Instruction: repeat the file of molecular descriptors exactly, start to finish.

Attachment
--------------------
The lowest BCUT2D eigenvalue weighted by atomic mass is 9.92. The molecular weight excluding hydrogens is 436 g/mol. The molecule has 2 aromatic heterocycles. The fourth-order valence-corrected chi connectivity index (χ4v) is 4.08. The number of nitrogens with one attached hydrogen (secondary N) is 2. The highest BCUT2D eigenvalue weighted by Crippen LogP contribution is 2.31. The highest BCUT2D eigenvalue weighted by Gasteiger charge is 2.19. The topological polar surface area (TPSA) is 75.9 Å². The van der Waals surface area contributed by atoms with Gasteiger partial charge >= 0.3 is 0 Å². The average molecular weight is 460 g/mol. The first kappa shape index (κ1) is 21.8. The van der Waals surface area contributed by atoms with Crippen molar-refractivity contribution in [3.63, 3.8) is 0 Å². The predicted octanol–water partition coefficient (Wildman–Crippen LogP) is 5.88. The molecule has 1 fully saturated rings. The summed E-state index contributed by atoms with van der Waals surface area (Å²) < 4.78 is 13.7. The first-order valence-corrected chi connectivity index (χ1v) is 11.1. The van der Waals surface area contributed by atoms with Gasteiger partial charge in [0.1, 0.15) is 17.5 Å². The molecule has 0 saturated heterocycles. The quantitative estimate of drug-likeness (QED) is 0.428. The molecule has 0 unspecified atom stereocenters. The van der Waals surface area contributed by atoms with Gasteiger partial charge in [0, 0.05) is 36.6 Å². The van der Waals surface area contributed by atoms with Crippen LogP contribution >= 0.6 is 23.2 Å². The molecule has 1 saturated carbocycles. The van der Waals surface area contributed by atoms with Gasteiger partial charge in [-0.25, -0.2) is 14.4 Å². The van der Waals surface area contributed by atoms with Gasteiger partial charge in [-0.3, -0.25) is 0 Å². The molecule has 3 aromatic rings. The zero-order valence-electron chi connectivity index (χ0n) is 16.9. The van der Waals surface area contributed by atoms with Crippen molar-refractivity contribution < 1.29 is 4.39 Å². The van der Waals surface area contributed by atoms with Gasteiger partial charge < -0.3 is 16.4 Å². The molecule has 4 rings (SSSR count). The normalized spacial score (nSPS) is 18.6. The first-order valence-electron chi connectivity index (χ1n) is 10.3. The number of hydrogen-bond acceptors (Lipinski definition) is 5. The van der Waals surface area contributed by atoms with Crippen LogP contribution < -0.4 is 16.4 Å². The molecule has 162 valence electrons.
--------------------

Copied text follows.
The lowest BCUT2D eigenvalue weighted by atomic mass is 9.92. The molecular weight excluding hydrogens is 436 g/mol. The molecule has 2 aromatic heterocycles. The fourth-order valence-corrected chi connectivity index (χ4v) is 4.08. The number of nitrogens with one attached hydrogen (secondary N) is 2. The highest BCUT2D eigenvalue weighted by Crippen LogP contribution is 2.31. The highest BCUT2D eigenvalue weighted by Gasteiger charge is 2.19. The topological polar surface area (TPSA) is 75.9 Å². The van der Waals surface area contributed by atoms with Gasteiger partial charge >= 0.3 is 0 Å². The average molecular weight is 460 g/mol. The first kappa shape index (κ1) is 21.8. The van der Waals surface area contributed by atoms with Crippen molar-refractivity contribution in [3.63, 3.8) is 0 Å². The predicted octanol–water partition coefficient (Wildman–Crippen LogP) is 5.88. The molecule has 1 fully saturated rings. The summed E-state index contributed by atoms with van der Waals surface area (Å²) < 4.78 is 13.7. The first-order valence-corrected chi connectivity index (χ1v) is 11.1. The van der Waals surface area contributed by atoms with Gasteiger partial charge in [0.1, 0.15) is 17.5 Å². The molecule has 0 saturated heterocycles. The quantitative estimate of drug-likeness (QED) is 0.428. The molecule has 0 unspecified atom stereocenters. The van der Waals surface area contributed by atoms with Gasteiger partial charge in [0, 0.05) is 36.6 Å². The van der Waals surface area contributed by atoms with Crippen LogP contribution >= 0.6 is 23.2 Å². The molecule has 1 saturated carbocycles. The van der Waals surface area contributed by atoms with Gasteiger partial charge in [-0.25, -0.2) is 14.4 Å². The van der Waals surface area contributed by atoms with Gasteiger partial charge in [-0.3, -0.25) is 0 Å². The molecule has 3 aromatic rings. The zero-order valence-electron chi connectivity index (χ0n) is 16.9. The van der Waals surface area contributed by atoms with Crippen molar-refractivity contribution < 1.29 is 4.39 Å². The van der Waals surface area contributed by atoms with Gasteiger partial charge < -0.3 is 16.4 Å². The molecule has 4 rings (SSSR count). The normalized spacial score (nSPS) is 18.6. The first-order valence-electron chi connectivity index (χ1n) is 10.3. The number of hydrogen-bond acceptors (Lipinski definition) is 5. The van der Waals surface area contributed by atoms with Crippen LogP contribution < -0.4 is 16.4 Å². The molecule has 162 valence electrons.